1) The G20 group agreed at the Brisbane summit on 16th November to boost their collective GDP by another 2% above the planned growth trend by 2018. But David Cameron warned of the impact from conflicts, low growth and a eurozone “on the brink” of recession. “Emerging markets, which were the driver of growth in the early stages of the recovery, are now slowing down,” he said.
2) The Japanese equity surge wobbled in mid-November, as new figures showed a 1.6% quarter-on-quarter annualised shrinkage of GDP in the third quarter – implying a technical recession. Analysts had been expecting 2.2% growth. The shortfall was thought to be caused by reduced inventories, but it was enough to raise doubts over next autumn’s round of sales tax increases. Nobody was very surprised, then, when Prime Minister Shinzo Abe called a snap election – partly so as to muster support for a proposal to postpone the tax increases.
3) 24 European banks failed the European Banking Authority’s stress-testing exercise, designed to find out whether the capital ratios of 123 banks were capable of withstanding another crisis. All were from the euro zone, with four Italian banks, two Greek banks, two Belgian banks and two Slovenian banks failing the test. Monte dei Paschi, which had failed the most severely, experienced s sharp drop in its share price. All UK banks passed.
4) The April 2015 pension reforms are far behind schedule, industry sources reported, with many providers currently struggling with the paperwork. The National Association of Pension Funds (NAPF)sent a series of 101 questions to the government about the reforms, which it said “would be a confusing time for those retiring.”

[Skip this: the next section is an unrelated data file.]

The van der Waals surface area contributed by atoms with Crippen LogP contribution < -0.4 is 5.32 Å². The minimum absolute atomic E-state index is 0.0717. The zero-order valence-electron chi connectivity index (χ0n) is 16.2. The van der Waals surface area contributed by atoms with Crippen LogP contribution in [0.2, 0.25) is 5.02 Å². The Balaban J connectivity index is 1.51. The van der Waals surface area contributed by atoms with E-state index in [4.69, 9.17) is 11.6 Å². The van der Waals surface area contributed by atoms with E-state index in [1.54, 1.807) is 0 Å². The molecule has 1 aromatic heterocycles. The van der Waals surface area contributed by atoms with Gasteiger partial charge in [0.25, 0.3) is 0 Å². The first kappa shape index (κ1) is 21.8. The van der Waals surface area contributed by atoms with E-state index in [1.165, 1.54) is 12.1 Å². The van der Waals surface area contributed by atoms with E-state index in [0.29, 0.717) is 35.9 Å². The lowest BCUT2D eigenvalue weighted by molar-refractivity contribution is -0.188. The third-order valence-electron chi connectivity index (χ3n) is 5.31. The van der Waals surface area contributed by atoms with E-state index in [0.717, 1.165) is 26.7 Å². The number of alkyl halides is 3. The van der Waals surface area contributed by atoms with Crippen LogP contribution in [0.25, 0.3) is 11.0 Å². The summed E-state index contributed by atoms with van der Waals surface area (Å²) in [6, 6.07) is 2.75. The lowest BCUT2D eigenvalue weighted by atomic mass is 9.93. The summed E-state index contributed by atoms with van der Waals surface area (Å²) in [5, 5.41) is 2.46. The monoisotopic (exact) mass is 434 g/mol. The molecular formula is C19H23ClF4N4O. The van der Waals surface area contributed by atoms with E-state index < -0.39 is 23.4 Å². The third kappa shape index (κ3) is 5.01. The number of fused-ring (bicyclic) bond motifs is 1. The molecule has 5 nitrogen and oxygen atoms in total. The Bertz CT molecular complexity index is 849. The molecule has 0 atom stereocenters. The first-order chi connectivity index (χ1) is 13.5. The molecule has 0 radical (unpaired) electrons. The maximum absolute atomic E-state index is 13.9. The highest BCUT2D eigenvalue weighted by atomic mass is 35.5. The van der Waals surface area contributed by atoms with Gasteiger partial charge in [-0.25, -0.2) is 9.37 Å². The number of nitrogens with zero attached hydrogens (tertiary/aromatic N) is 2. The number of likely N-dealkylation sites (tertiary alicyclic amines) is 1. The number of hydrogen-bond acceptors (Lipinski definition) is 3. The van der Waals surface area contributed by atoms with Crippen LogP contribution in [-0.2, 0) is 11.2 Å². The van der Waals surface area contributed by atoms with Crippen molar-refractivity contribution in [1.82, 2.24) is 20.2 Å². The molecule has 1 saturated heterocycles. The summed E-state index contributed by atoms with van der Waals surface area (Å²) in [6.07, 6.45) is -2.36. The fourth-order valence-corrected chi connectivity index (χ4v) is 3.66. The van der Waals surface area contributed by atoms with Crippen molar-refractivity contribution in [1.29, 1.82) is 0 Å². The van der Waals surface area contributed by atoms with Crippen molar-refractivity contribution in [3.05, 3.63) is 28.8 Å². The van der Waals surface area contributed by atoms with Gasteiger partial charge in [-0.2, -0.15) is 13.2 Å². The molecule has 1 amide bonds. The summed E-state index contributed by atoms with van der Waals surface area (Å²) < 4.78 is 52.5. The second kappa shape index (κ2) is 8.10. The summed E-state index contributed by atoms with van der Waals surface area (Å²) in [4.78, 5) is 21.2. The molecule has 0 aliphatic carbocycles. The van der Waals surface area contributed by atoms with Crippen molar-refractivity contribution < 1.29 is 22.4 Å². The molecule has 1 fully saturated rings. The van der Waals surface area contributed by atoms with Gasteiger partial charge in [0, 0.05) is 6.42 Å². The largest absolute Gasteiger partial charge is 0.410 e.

5) Oil prices continued to barrel downwards, with Brent dropping below $78 as Saudi Arabia hinted that it would not support prices. Some US shale oil producers were felt to be at risk because of their high leverage and relatively high extraction costs. But Russia and Venezuela were the chief sufferers.
6) FCA adviser complaints procedures may be tightened up, following a proposal by a 20-strong working group that the regulator should scrap its non-reportable complaints rule, which exempts firms from reporting complaints if they are resolved within 24 hours.
7) Advisers are losing interest in developing online advice solutions for their clients, according to Aviva’s latest Adviser Barometer. Only 6% of advisers say that they see developing online investment propositions as a ‘great’ opportunity, down from 8% in March 2014, and 70% said they are not currently considering building one.But 74% said they expected to see more focused or simplified online solutions appearing in the market.
8) Equity release is still growing in popularity, according to the Equity Release Council, which said that the total housing wealth paid out through equity release had increased by 32% in a year, with an average release of £67,000. 33% of borrowers used the money to pay off credit cards or personal loans, and another 28% used it to pay off mortgages – up from 23% last year.
9) Chinese main-market shares became more accessible to foreigners, thanks to a tie-up with the Hong Kong stock exchange. The Stock Connect scheme should also enable Chinese companies to access foreign capital more easily.
10)Bitcoins seemed unaffected by the recent swerves in euro and dollar valuations, with the average price dropping to US$400 in mid-November – some 20% lower than at the start of October. In December 2013, by comparison, the price had hit $1,147.
11)$4.3 billion of fines were imposed on six UK and US banks for manipulating forex markets between 2008 and 2013. HSBC, RBS, UBS, Bank of America, JP Morgan Chase and Citigroup had been prosecuted by both the UK and UIS regulators.
12)The Russian rouble plunged as the central bank allowed it to float freely. Until that point the authorities had been spending an estimated $350 million a day on currency support, as pressure over Ukraine and falling oil prices had mounted.
13)Mexico’s government came under pressure over the deteriorating security situation in some parts of the company – accompanied by corruption allegations against President Enrique Pena Nieto.
14)Microsoft overtook Exxon to become the world’s second largest company, following a 30% rise in this year’s share values at a time when the oil major’s profits were being hit by low oil prices. Apple remains the world’s biggest company, worth $668 billion.